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A collapse of Mt Fuji need not be caused by major eruption, expert warns

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As if Japan wasn't plagued enough by natural calamities this summer, Yukan Fuji (July 23) frets that its namesake, majestic Mt Fuji, might possibly be in danger of a catastrophic collapse. In addition to losing its status as a World Heritage site, the tabloid reports, depending on which side of the mountain were to go -- north, east or west -- it might threaten the existence of 380,000, 400,000 or 150,000 people living in the vicinity.

Fuji, Japan's highest peak at 3,776 meters, is situated atop of the most geologically active parts of Japan, which has been active long before the first humans set foot on the islands. Its current symmetrical form -- referred to as Shin-Fuji or New Fuji -- is believed to have taken shape about 8,000 years ago, making it a mere baby in geological terms.

Shin-Fuji owes its gracious appearance to the fact that not one but two extinct volcanoes repose beneath it: Ko-Fuji or Old Fuji ceased activity about 10,000 years ago after reaching a height of about 3,100 meters. The peak of a much older and smaller volcano, Mt Komitake, which was active about 700,000 years ago, is visible as a bump on Fuji's north slope at an elevation corresponding to the 5th climbing station.

Yukan Fuji asked Professor Yoshiyuki Tatsumi of Kobe University, a specialist in study of magma, what are the chances that the lofty mountain might suffer a partial collapse.

"Based on the pattern of Fuji's past eruptions, the possibility of a future eruption was not estimated until around 2150," Tatsumi said. "But due to the major earthquake that occurred in Tohoku in 2011, magma located deep beneath the volcano may have been activated, which means a spontaneous eruption could happen at any time.

"While volcanoes typically build up pressure to warn of the sense of imminent eruption, we should not ignore the possibility of a collapse of the mountainside," Tatsumi added.

Such collapses can be caused by volcanic eruptions, and also by earthquakes. An example of the former was Mt. Bandai in Fukushima Prefecture, which blew its top in 1888, killing 477 people.

Fuji is believed to have endured a similar eruption around 2,900 years ago. At that time, it regurgitated stones and volcanic cinder estimated to being the equivalent of 10 times the capacity of the Kurobe Dam in Toyama Prefecture.

Should a slope suffer a major collapse, Tatsumi has calculated that detritus from the mountain could flow as far to the east as the cities of Sagamihara and Atsugi in Kanagawa Prefecture.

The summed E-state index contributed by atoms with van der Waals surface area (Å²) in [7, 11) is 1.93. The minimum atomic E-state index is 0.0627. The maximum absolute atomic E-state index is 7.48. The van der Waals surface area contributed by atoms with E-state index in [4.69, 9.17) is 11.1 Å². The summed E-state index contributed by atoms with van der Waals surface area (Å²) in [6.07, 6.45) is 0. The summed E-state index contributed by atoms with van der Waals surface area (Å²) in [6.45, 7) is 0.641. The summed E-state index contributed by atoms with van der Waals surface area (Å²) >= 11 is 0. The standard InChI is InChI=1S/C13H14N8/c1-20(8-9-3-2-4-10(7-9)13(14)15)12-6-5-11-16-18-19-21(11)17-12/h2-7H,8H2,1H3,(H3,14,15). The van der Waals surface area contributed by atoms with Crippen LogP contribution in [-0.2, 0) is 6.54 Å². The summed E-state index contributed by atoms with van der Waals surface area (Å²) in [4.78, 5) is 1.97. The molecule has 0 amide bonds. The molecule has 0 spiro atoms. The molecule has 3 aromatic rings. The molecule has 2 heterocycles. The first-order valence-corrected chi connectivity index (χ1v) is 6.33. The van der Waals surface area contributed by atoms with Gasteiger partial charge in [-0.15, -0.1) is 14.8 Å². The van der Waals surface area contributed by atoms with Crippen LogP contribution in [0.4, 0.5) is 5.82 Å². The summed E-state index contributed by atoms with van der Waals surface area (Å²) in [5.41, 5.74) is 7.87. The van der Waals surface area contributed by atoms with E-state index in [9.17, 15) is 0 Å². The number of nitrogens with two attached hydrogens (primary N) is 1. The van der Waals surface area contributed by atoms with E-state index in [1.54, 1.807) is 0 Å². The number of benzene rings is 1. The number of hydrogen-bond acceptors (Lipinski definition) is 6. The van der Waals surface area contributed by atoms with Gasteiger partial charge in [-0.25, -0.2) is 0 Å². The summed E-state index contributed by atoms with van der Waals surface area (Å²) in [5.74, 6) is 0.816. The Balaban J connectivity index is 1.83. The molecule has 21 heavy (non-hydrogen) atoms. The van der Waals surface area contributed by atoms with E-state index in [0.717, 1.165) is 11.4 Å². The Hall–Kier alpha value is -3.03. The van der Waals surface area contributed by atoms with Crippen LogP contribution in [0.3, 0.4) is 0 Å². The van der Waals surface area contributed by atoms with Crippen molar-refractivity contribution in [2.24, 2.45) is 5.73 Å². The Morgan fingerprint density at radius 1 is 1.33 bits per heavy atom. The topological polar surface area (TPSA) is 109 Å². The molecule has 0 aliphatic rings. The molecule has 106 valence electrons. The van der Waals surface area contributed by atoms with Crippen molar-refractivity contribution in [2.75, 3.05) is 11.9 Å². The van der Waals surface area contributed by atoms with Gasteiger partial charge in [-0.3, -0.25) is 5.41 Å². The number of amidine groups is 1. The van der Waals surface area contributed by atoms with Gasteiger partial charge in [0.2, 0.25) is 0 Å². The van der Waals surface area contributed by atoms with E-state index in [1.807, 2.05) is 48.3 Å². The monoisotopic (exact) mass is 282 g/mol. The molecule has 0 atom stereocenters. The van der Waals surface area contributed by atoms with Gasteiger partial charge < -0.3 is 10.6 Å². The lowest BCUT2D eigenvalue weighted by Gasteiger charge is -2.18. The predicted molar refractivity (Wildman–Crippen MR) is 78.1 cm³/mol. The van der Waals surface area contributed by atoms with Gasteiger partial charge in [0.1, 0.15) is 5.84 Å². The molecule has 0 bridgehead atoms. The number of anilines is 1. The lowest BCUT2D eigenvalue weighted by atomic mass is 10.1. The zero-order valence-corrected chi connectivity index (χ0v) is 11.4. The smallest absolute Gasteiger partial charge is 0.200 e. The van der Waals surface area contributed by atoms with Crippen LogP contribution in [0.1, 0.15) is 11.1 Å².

"The probability for collapses of this nature to occur are generally calculated at 2% every hundred years," he remarked, adding that the damage to nearby residents would be considerable worse than the ash from an eruption. And there would be practically no time to evacuate.

"The flow in the event of a collapse would be on top of people near the mountain before they realized it. In the fastest case, the destruction could reach Sagamihara in as little as 10 minutes."

Tatsumi said he hopes to develop hazard maps for the area that hypothesize what direction the largest flows would be likely to take, and propose evacuation routes.

Including the earthquake that struck Kagoshima on July 11, there have been three temblors of the intensity of 5 or above around Japan over the past month. They may very well be random; or the phenomena may point to increased seismic activity throughout the archipelago that could mean another major disaster with little or no warning.

© Japan Today

©2022 GPlusMedia Inc.

2 Comments
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We seem to be describing a Mount St. Helens type event. Have the paths and extents of lahars and pure pyroclastic flows been laid out and publicized because that would be the first step. After Mt. St. Helens, there has been significant mapping of these paths in Washington State, USA, around Mt Rainier and evacuation plans made and publicized. 'Improbability' is the usual cause of massive disaster to lives and hopefully will not hinder proper preparation around Fujisan for such an event.

*Note to the writer: Could a less understandable example have been picked than: "At that time, it regurgitated stones and volcanic cinder estimated to being the equivalent of 10 times the capacity of the Kurobe Dam in Toyama Prefecture."? A volume in meters³ might have been a bit more useful.

4 ( +4 / -0 )

Willie, sounds like you know your volcano business.

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